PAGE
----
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the use of uml for software requirements expression and managementIt is common practice to write English-language "shall" statements to embody detailed software requirements in aerospace software applications. This paper explores the use of the UML language as a replacement for the English language for this purpose. Among the advantages offered by the Unified Modeling Language (UML) is a high degree of clarity and precision in the expression of domain concepts as well as architecture and design. Can this quality of UML be exploited for the definition of software requirements? While expressing logical behavior, interface characteristics, timeliness constraints, and other constraints on software using UML is commonly done and relatively straight-forward, achieving the additional aspects of the expression and management of software requirements that stakeholders expect, especially traceability, is far less so. These other characteristics, concerned with auditing and quality control, include the ability to trace a requirement to a parent requirement (which may well be an English "shall" statement), to trace a requirement to verification activities or scenarios which verify that requirement, and to trace a requirement to elements of the software design which implement that requirement. UML Use Cases, designed for capturing requirements, have not always been satisfactory. Some applications of them simply use the Use Case model element as a repository for English requirement statements. Other applications of Use Cases, in which Use Cases are incorporated into behavioral diagrams that successfully communicate the behaviors and constraints required of the software, do indeed take advantage of UML's clarity, but not in ways that support the traceability features mentioned above. Our approach uses the Stereotype construct of UML to precisely identify elements of UML constructs, especially behaviors such as State Machines and Activities, as requirements, and also to achieve the necessary mapping capabilities. We describe this approach in the context of a space-based software application currently under development at the Jet Propulsion Laboratory.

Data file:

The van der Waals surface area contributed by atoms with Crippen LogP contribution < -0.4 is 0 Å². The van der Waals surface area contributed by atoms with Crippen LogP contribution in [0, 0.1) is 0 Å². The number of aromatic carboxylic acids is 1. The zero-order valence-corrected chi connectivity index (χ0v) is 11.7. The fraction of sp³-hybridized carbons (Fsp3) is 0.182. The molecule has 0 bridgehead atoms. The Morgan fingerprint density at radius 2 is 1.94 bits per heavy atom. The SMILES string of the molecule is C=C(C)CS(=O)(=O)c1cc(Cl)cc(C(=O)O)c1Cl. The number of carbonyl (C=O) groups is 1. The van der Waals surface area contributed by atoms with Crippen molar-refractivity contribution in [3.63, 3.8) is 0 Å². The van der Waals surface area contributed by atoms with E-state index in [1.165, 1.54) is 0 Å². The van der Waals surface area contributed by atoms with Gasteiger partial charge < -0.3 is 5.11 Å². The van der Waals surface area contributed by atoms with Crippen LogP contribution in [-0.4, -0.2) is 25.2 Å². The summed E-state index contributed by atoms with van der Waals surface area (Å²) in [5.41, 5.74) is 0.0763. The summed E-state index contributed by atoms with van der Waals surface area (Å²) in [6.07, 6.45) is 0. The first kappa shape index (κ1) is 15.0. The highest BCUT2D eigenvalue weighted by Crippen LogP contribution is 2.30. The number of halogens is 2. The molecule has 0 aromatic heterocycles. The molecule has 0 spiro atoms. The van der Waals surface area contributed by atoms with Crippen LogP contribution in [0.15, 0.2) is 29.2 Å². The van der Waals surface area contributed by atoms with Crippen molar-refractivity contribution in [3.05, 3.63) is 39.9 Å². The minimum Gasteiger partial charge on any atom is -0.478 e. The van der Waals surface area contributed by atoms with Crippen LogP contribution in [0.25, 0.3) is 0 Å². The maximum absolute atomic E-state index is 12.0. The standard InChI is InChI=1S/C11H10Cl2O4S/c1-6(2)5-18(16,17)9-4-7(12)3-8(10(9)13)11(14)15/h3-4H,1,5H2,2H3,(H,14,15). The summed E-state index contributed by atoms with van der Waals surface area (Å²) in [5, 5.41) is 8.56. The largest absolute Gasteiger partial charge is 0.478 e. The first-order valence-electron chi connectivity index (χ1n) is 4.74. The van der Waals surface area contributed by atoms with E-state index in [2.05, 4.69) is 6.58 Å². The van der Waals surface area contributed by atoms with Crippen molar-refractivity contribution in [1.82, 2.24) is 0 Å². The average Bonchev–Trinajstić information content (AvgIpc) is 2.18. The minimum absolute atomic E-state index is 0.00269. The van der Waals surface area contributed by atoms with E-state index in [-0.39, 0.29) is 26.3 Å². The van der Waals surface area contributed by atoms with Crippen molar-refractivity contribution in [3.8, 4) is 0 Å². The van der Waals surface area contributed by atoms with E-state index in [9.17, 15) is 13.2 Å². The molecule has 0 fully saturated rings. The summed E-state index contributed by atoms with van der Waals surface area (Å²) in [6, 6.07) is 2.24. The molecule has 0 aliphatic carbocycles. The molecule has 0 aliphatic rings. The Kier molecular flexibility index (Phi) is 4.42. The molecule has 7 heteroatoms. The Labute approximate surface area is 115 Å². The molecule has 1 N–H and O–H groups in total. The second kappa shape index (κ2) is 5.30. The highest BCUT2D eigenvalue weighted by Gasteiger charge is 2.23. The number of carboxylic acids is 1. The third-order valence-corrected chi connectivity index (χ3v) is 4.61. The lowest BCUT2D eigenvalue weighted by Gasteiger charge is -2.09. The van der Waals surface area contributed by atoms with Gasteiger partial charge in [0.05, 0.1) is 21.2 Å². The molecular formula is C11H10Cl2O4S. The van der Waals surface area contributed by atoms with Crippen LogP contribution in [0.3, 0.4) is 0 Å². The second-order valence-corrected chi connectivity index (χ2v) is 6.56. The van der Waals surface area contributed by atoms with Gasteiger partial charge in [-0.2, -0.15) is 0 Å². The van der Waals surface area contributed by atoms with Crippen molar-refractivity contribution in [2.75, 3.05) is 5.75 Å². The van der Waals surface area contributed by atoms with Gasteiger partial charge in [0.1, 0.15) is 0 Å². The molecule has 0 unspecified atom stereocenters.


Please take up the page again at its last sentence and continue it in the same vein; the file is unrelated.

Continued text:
Document ID
20170008174
Document Type
Preprint (Draft being sent to journal)
External Source(s)
Authors
Murray, Alex
(Jet Propulsion Lab., California Inst. of Tech. Pasadena, CA, United States)
Clark, Ken
(Jet Propulsion Lab., California Inst. of Tech. Pasadena, CA, United States)
Date Acquired
September 1, 2017
Publication Date
March 7, 2015
Subject Category
Computer Programming and Software
Meeting Information
2015 IEEE Aerospace Conference(Big Sky, MT)
Distribution Limits
Public
Copyright
Other
Keywords
model-based engineering
flight software